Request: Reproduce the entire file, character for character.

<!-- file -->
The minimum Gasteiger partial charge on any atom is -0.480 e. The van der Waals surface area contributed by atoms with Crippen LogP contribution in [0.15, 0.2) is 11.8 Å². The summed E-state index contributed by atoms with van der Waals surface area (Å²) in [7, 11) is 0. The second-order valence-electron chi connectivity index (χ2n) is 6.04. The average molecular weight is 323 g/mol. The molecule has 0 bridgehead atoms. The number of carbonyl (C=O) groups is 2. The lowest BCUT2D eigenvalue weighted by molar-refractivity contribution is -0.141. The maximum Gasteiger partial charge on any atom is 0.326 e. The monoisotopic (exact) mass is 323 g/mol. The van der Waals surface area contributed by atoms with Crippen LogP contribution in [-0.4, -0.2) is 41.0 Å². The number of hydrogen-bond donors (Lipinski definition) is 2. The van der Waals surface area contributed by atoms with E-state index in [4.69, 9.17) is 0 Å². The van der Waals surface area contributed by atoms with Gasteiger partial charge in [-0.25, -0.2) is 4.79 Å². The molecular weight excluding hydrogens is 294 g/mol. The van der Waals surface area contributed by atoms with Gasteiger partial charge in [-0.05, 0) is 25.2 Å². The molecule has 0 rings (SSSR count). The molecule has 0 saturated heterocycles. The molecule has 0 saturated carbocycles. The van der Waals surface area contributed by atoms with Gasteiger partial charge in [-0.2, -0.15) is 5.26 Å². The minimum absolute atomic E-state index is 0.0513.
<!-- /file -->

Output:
The minimum Gasteiger partial charge on any atom is -0.480 e. The van der Waals surface area contributed by atoms with Crippen LogP contribution in [0.15, 0.2) is 11.8 Å². The summed E-state index contributed by atoms with van der Waals surface area (Å²) in [7, 11) is 0. The second-order valence-electron chi connectivity index (χ2n) is 6.04. The average molecular weight is 323 g/mol. The molecule has 0 bridgehead atoms. The number of carbonyl (C=O) groups is 2. The lowest BCUT2D eigenvalue weighted by molar-refractivity contribution is -0.141. The maximum Gasteiger partial charge on any atom is 0.326 e. The monoisotopic (exact) mass is 323 g/mol. The van der Waals surface area contributed by atoms with Crippen LogP contribution in [-0.4, -0.2) is 41.0 Å². The number of hydrogen-bond donors (Lipinski definition) is 2. The van der Waals surface area contributed by atoms with E-state index in [4.69, 9.17) is 0 Å². The van der Waals surface area contributed by atoms with Gasteiger partial charge in [-0.25, -0.2) is 4.79 Å². The molecular weight excluding hydrogens is 294 g/mol. The van der Waals surface area contributed by atoms with Gasteiger partial charge in [-0.05, 0) is 25.2 Å². The molecule has 0 rings (SSSR count). The molecule has 0 saturated heterocycles. The molecule has 0 saturated carbocycles. The van der Waals surface area contributed by atoms with Gasteiger partial charge in [-0.2, -0.15) is 5.26 Å². The minimum absolute atomic E-state index is 0.0513.